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Charities Say That Trump's Refugee Ban Will Be "Incredibly Problematic" For Their Work Abroad

Charities operating in countries on the US president's banned list, or employing staff with dual nationality from these nations, also warned the ban would jeopardise their work.

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A British charity has said US president Donald Trump's refugee ban will be "incredibly problematic" for its staff and overseas work, while another has said plans to have Syrians speak to the US Congress have had to be shelved.

Trump's controversial executive order, signed on Friday, suspended America's refugee programme for 120 days and banned citizens from Iraq, Somalia, Sudan, Iran, Libya, and Yemen for 90 days. Syrian refugees were banned indefinitely.

A number of charities founded in the UK – among them Amnesty International, Save the Children, Islamic Relief, and Human Appeal – operate in some of the banned nations. Many have employees who were born in those affected nations, although some now hold either dual or British citizenship.

Human Appeal, which has 136 employees operating across the world, told BuzzFeed News that at least 10 members of staff held dual nationality with affected countries.

"It is going to be incredibly problematic,” spokesperson Charles Lawley told BuzzFeed News.

He said that while while the charity had no plans for these staff to attend events in the US, it has been a "big concern" for the charity since Trump's inauguration.

Lawley said that Human Appeal, which is based in the UK but supports workers in countries such as Syria and Iraq, might struggle to continue its work: “The reality on the ground in Syria is that unless you are Syria, either born in Syria or at least have dual nationality, you cannot get into Syria.

“To actually get humanitarian aid to Syria while this ban is in place is going to be near impossible,” he added, in reference to American NGOs operating there.

Human Appeal employee Samra Said, 34, who holds a British passport but who was born in Somalia, said: “I’m not sure if I’m affected, it’s an uneasy time."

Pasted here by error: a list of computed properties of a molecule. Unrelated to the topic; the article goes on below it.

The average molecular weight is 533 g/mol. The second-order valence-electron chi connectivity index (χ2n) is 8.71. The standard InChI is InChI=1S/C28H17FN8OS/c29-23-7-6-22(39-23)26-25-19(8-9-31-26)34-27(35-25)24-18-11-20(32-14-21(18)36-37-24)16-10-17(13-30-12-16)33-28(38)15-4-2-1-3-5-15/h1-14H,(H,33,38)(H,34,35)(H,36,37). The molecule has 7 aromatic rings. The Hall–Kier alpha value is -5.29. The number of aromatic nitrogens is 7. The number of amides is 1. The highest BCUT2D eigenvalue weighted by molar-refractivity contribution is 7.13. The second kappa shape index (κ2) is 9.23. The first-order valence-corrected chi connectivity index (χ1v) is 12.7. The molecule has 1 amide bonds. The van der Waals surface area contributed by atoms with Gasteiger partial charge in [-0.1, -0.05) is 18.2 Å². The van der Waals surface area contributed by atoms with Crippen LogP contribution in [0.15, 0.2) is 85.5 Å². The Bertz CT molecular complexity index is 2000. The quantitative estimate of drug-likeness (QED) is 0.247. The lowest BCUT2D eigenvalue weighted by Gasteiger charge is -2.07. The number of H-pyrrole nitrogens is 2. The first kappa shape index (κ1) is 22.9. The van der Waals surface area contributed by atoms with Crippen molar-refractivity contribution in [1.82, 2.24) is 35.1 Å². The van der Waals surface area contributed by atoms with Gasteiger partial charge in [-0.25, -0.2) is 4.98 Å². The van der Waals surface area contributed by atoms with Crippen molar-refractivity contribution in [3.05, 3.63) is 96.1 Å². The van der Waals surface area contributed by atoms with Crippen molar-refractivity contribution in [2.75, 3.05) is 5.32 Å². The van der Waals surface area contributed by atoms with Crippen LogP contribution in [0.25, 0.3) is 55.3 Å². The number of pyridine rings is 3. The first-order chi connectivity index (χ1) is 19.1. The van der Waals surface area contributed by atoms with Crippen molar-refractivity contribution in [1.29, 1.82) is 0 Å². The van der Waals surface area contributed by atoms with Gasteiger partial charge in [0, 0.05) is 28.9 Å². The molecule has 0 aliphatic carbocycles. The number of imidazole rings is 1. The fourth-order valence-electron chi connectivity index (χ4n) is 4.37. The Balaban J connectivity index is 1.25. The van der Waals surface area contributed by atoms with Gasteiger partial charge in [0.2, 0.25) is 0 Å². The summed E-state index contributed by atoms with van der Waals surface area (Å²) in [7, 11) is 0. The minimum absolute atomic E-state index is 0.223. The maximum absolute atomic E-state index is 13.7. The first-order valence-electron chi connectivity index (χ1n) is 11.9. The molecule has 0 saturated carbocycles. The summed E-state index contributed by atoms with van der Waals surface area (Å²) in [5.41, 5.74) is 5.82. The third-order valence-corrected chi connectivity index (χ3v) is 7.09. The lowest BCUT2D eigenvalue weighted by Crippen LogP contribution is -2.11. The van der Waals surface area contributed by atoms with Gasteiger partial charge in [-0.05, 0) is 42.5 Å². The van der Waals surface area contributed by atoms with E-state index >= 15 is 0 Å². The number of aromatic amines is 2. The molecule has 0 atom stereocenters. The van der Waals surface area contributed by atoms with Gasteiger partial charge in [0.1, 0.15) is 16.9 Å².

Said, based in Manchester and who works on local community projects, told BuzzFeed News it was “crazy” how the conversation had moved from helping refugees to the point where “now a year later we are literally dehumanising and banning them".

“With Brexit, and now this, there is a lot of unease and I just don’t know where I fall in those categories,” she said. “I work extremely hard, I achieved a lot of success, and I just want to get on with my life. Do the job that I can, help the people that I can.

“I want to travel and I already get interrogated. As long as I get on the plane, and reach my destination I’m fine. But to just feel now that now it’s clearly stated and I don’t know… I don’t understand what’s happening.”

Michael Klosson, Save the Children’s vice president of policy and humanitarian response, said Trump’s refugee ban meant its plan to connect Syrian psychosocial experts with members of Congress and think tanks had had to be shelved.

“They are obviously not going to get a visa and so can’t come,” he told BuzzFeed News from Washington. “The inbound part is just one example and undoubtedly there are others.”

Klosson said the charity was still grappling with how to handle Trump’s ban and the knock-on effect it may induce. “Where I think there may be an issue, is if some of these countries reciprocate this action,” he continued, mentioning the Iraqi parliament voting to ban US citizens from entering the country. “If that happens we are going to have to figure out what’s Plan B.

“If we have an American staffer who has, say, health expertise, and he’s going to not get a visa, then where do we find that expertise elsewhere?

“Right now it is contingency thinking, opposed to actually having to respond to anything that’s happened. [But] for this 90-day period if we have Iraqi staff who want to come to the United States it’s a problem. Because they won’t be able to.”

Oxfam – which was founded in the UK and operates in over 90 countries, including Syria, Yemen, Iraq, Sudan, and Somalia – said it had had to cancel a number of visits to the US by individuals from the affected nations.

The executive order "jeopardizes" its ability to work, as well as to provide information to officials. "Oxfam has already had to cancel upcoming visits from citizens of the listed nations, depriving key officials of a vital source of information," a spokesperson told BuzzFeed News.

"We are also deeply concerned that the discriminatory nature of the Executive Order could increase the safety risk for US nationals working to alleviate the suffering of people abroad," the statement continued.

The order would prevent staff from affected countries receiving training in the US, Oxfam said, adding that the growing "reciprocal measures" taken by nations such as Iraq to block US citizens would "prohibit us from delivering aid, maintaining programs, and working with local governments and local civil society".

It said that as the majority of its staff in affected countries were local, Trump's ban would prevent American staff providing "crucial technical expertise to reinforce the response".

Trump Suspends Entire US Refugee Program For 120 Days, Syrians Indefinitely

Rose Troup Buchanan is a reporter for BuzzFeed News and is based in London.

Contact Rose Troup Buchanan at Rose.Buchanan@BuzzFeed.com.

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